People change denominational allegiance all the time. It isn’t as big a deal as the media sometimes makes out. If any or many among the Anglicans who can accept the full Catholic Catechism decide soon to become part of what are in effect new non-geographical Catholic dioceses, their choice will only be one among many such stories over the years.
Each of our three churches has a Treasurer. Only one was brought up in the Church of England (and I enjoy his rootedness in this expressed when asked to read at a service by always using the Authorised Version and by his gently chiding me if too many of the hymns at any Evensong are not the ones which were in use in his school chapel as a boy). One of the others was brought up as a Catholic, and was received into the Church of England a few years ago. The third was an active Methodist until quite recently, indeed a Local Preacher. And of those who have ceased to worship in the parish in my time at least one family now worships at an independent church and another with the Salvation Army.
I discovered just how wide spread this sort of movement was fifteen to twenty years ago when each year I was asked to teach a day on ecumenism for the then diocesan Local Ministry course. I would always begin by asking how many had experience of adult membership or regular childhood worship in another denomination. I never failed to get answers which covered the whole range of the main stream denominations. There was also always at least one example of something less usual (perhaps someone brought up as a Moravian or in an Orthodox church). It appears that any pool of the thirty or so committed active lay Anglicans in Lincolnshire will contain this range of denominational background, and I assume that any similarly sized pool in any other denomination is likely to contain at least one former Anglican as well.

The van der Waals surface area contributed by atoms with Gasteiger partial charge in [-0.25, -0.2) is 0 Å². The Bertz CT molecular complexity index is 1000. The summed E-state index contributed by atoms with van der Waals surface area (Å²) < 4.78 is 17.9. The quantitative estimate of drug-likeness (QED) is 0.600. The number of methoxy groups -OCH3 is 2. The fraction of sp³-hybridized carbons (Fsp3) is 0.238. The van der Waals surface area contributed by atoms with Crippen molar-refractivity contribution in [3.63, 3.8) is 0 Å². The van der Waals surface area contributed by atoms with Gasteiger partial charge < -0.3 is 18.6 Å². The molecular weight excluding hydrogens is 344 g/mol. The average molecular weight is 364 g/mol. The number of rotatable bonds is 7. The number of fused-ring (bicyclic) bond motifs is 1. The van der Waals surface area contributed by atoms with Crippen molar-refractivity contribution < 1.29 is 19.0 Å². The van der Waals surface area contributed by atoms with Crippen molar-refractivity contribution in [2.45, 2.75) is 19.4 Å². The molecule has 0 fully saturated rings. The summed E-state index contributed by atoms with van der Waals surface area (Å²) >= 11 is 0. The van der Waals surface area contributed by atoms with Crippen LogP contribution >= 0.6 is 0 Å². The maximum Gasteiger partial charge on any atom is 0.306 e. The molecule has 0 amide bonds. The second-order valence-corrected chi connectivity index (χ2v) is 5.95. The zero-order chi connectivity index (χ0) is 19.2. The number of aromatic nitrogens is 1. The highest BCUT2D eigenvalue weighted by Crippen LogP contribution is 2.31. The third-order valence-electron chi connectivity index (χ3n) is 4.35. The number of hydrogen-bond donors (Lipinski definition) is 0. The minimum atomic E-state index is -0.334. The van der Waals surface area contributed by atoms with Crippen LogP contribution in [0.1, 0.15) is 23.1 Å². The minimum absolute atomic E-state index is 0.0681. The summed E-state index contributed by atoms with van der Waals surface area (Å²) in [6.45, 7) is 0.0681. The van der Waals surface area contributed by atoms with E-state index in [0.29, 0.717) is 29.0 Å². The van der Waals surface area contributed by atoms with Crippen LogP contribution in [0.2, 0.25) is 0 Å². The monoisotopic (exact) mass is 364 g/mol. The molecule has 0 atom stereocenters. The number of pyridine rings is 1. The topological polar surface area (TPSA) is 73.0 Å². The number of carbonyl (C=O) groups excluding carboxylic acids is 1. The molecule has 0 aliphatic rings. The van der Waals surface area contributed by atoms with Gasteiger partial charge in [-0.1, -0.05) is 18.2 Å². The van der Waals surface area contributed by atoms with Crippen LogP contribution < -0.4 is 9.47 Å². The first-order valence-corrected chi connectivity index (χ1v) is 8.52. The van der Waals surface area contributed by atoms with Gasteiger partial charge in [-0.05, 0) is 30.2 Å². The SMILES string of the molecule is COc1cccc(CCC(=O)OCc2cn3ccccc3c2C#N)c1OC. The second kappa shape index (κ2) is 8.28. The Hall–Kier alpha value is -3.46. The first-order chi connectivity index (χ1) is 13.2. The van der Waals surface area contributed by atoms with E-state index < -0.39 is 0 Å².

My old colleague the Bishop of Buckingham has a Blog it is often a treat to visit and he has this very simply: ‘I’ve always thought people should serve within the denomination in which they can best be discipled; all denominations are only delivery systems for the Kingdom after all’. I’d want to sell my own brand of Christianity because I value what it has given me and what I believe it can offer others, but I do it knowing full well that selling a particular brand isn’t my primary Christian calling at all.